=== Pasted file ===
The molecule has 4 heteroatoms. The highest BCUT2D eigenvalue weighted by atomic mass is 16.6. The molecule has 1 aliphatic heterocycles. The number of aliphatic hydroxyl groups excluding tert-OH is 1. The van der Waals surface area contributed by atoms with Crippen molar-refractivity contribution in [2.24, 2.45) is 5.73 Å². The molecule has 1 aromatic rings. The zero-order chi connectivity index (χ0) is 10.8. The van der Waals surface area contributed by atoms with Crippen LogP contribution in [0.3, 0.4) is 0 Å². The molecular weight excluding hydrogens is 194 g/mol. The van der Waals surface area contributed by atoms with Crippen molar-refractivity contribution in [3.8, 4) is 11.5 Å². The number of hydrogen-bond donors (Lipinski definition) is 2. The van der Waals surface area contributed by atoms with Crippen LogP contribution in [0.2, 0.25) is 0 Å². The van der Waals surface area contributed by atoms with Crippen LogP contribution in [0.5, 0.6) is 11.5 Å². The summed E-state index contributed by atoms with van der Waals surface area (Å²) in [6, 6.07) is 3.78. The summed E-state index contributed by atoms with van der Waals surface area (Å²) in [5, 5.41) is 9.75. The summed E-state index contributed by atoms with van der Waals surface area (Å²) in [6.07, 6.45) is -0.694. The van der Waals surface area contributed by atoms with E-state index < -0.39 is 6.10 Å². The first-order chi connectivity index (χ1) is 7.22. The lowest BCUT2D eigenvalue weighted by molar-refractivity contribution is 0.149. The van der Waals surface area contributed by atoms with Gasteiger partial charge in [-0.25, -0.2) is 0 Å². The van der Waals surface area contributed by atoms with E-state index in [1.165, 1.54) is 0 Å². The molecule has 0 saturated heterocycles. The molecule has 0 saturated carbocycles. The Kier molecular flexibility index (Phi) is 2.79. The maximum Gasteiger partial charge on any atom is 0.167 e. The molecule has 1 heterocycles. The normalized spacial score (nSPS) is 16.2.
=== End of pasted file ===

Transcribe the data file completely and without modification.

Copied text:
The molecule has 4 heteroatoms. The highest BCUT2D eigenvalue weighted by atomic mass is 16.6. The molecule has 1 aliphatic heterocycles. The number of aliphatic hydroxyl groups excluding tert-OH is 1. The van der Waals surface area contributed by atoms with Crippen molar-refractivity contribution in [2.24, 2.45) is 5.73 Å². The molecule has 1 aromatic rings. The zero-order chi connectivity index (χ0) is 10.8. The van der Waals surface area contributed by atoms with Crippen LogP contribution in [0.3, 0.4) is 0 Å². The molecular weight excluding hydrogens is 194 g/mol. The van der Waals surface area contributed by atoms with Crippen molar-refractivity contribution in [3.8, 4) is 11.5 Å². The number of hydrogen-bond donors (Lipinski definition) is 2. The van der Waals surface area contributed by atoms with Crippen LogP contribution in [0.2, 0.25) is 0 Å². The van der Waals surface area contributed by atoms with Crippen LogP contribution in [0.5, 0.6) is 11.5 Å². The summed E-state index contributed by atoms with van der Waals surface area (Å²) in [6, 6.07) is 3.78. The summed E-state index contributed by atoms with van der Waals surface area (Å²) in [5, 5.41) is 9.75. The summed E-state index contributed by atoms with van der Waals surface area (Å²) in [6.07, 6.45) is -0.694. The van der Waals surface area contributed by atoms with E-state index < -0.39 is 6.10 Å². The first-order chi connectivity index (χ1) is 7.22. The lowest BCUT2D eigenvalue weighted by molar-refractivity contribution is 0.149. The van der Waals surface area contributed by atoms with Gasteiger partial charge in [-0.25, -0.2) is 0 Å². The van der Waals surface area contributed by atoms with E-state index in [1.165, 1.54) is 0 Å². The molecule has 0 saturated heterocycles. The molecule has 0 saturated carbocycles. The Kier molecular flexibility index (Phi) is 2.79. The maximum Gasteiger partial charge on any atom is 0.167 e. The molecule has 1 heterocycles. The normalized spacial score (nSPS) is 16.2.